kvm                   827392  1 kvm_intel
mac80211             1032192  3 rt2x00pci,rt2x00lib,rt2800lib
iTCO_wdt               16384  0
iTCO_vendor_support    16384  1 iTCO_wdt
i915                 2502656  6
irqbypass              16384  1 kvm
snd_hda_intel          57344  3
crct10dif_pclmul       16384  1
snd_intel_dspcfg       28672  1 snd_hda_intel
crc32_pclmul           16384  0
r8169                  90112  0
snd_hda_codec         163840  3 snd_hda_codec_generic,snd_hda_intel,snd_hda_codec_realtek
ghash_clmulni_intel    16384  0
cfg80211              884736  2 rt2x00lib,mac80211
cryptd                 24576  1 ghash_clmulni_intel
snd_hda_core          106496  4 snd_hda_codec_generic,snd_hda_intel,snd_hda_codec,snd_hda_codec_realtek
snd_hwdep              16384  1 snd_hda_codec
snd_pcm               143360  3 snd_hda_intel,snd_hda_codec,snd_hda_core
intel_cstate           16384  0
eeprom_93cx6           16384  1 rt2800pci
intel_uncore          147456  0
snd_timer              40960  1 snd_pcm
realtek                24576  1
i2c_algo_bit           16384  1 i915
rfkill                 28672  2 cfg80211
intel_rapl_perf        16384  0
libarc4                16384  1 mac80211
libphy                139264  2 r8169,realtek
snd                   110592  13 snd_hda_codec_generic,snd_hwdep,snd_hda_intel,snd_hda_codec,snd_hda_codec_realtek,snd_timer,snd_pcm
pcspkr                 16384  0
i2c_i801               36864  0
drm_kms_helper        241664  1 i915
jmb38x_ms              24576  0
memstick               24576  1 jmb38x_ms
cec                    65536  2 drm_kms_helper,i915
wmi                    36864  0
rc_core                61440  1 cec
soundcore              16384  1 snd
intel_gtt              24576  1 i915
mei_me                 45056  1
syscopyarea            16384  1 drm_kms_helper
sysfillrect            16384  1 drm_kms_helper
sysimgblt              16384  1 drm_kms_helper
fb_sys_fops            16384  1 drm_kms_helper
mei                   122880  3 mei_hdcp,mei_me
lpc_ich                28672  0
evdev                  24576  15
mac_hid                16384  0
nf_log_ipv6            16384  5
ip6t_REJECT            16384  1
nf_reject_ipv6         20480  1 ip6t_REJECT
xt_hl                  16384  22
ip6t_rt                20480  3
nf_log_ipv4            16384  5
nf_log_common          16384  2 nf_log_ipv4,nf_log_ipv6
ipt_REJECT             16384  1
nf_reject_ipv4         16384  1 ipt_REJECT
xt_LOG                 20480  10
xt_limit               16384  13
xt_addrtype            16384  4
xt_tcpudp              20480  18
xt_conntrack           16384  16
ip6table_filter        16384  1
ip6_tables             36864  53 ip6table_filter
nf_conntrack_netbios_ns    16384  0
nf_conntrack_broadcast    16384  1 nf_conntrack_netbios_ns
nf_nat_ftp             20480  0
nf_nat                 57344  1 nf_nat_ftp
nf_conntrack_ftp       24576  1 nf_nat_ftp
nf_conntrack          172032  6 xt_conntrack,nf_nat,nf_nat_ftp,nf_conntrack_netbios_ns,nf_conntrack_broadcast,nf_conntrack_ftp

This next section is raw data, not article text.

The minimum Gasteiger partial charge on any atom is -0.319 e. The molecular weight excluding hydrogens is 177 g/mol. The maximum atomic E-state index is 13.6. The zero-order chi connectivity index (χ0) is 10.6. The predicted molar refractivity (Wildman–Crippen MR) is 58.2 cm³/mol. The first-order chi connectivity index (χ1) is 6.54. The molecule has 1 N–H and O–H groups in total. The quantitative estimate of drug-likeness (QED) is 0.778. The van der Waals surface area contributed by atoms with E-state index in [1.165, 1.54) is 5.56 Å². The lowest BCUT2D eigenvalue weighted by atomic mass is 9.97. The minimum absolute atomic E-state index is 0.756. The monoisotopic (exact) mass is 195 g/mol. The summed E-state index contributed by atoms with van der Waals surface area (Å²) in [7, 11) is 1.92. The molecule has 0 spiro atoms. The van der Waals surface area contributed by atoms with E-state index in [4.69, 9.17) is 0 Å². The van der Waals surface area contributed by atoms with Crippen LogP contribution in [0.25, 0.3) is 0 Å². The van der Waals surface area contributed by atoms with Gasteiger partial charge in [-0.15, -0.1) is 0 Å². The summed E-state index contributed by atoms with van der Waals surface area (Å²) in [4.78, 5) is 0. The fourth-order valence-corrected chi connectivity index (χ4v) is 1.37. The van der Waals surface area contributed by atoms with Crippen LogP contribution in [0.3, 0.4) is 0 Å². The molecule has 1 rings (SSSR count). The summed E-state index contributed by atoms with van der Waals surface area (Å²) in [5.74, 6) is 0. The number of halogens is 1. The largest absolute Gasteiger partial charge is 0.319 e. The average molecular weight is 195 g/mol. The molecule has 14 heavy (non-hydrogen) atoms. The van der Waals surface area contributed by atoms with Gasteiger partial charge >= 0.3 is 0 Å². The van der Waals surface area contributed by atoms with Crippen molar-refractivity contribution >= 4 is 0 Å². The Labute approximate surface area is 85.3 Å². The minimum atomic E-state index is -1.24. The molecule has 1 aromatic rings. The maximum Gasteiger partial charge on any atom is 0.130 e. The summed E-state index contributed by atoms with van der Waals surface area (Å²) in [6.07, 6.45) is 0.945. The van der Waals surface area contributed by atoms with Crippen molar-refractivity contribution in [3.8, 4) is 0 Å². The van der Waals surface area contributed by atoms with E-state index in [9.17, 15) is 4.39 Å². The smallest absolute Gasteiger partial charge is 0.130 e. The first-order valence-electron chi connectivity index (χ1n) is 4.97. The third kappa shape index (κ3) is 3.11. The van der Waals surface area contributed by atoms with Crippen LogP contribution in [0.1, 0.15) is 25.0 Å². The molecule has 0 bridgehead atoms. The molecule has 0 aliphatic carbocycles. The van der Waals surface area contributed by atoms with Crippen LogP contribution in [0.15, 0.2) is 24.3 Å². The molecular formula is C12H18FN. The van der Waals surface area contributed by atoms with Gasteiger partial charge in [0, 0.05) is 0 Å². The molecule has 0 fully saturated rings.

nf_defrag_ipv6         24576  1 nf_conntrack
nf_defrag_ipv4         16384  1 nf_conntrack
libcrc32c              16384  2 nf_conntrack,nf_nat
iptable_filter         16384  1
pkcs8_key_parser       16384  0
crypto_user            16384  0
drm                   565248  5 drm_kms_helper,i915
agpgart                53248  2 intel_gtt,drm
ip_tables              36864  9 iptable_filter
x_tables               53248  13 ip6table_filter,xt_conntrack,iptable_filter,xt_LOG,xt_tcpudp,xt_addrtype,ip6t_rt,ip6_tables,ipt_REJECT,ip_tables,xt_limit,xt_hl,ip6t_REJECT
ext4                  794624  1
crc32c_generic         16384  0
crc16                  16384  1 ext4
mbcache                16384  1 ext4
jbd2                  139264  1 ext4
crc32c_intel           24576  3
sr_mod                 28672  0
cdrom                  77824  1 sr_mod
xhci_pci               20480  0
sdhci_pci              57344  0
cqhci                  32768  1 sdhci_pci
xhci_hcd              290816  1 xhci_pci
sdhci                  77824  1 sdhci_pci
mmc_core              188416  3 sdhci,cqhci,sdhci_pci
ehci_pci               20480  0
ehci_hcd               98304  1 ehci_pci
[williamjbj@william-aspirez1620 ~]$

Just to make sure here. So does the wifi work but just disconnects? Do you have the check box marked in NetworkManager

“connect automatically with priority”

Right click on your network connection. Select edit connections. Highlight your wireless connection and click on the gear icon at the bottom. Click on the general tab. Make sure that the check box is marked and save.

“Connect automatically with priority” is checked, with default set to “0.” I changed it to “1” but problem remains.

The “problem,” to expand on my initial description, is that on initial start-up speedy EndeavourOS displays sign-in and connects to my wireless network faster than I’ve ever seen. But reboot, such as when recommended after upstream delivers many core system changes, and you know without doubt the WLAN will be disconnected. After installing EndeavourOS the first time with WiFi working, rebooting from the installation media showed WiFi “Device not ready.” I was stunned; WiFi worked perfectly during Live USB run-through.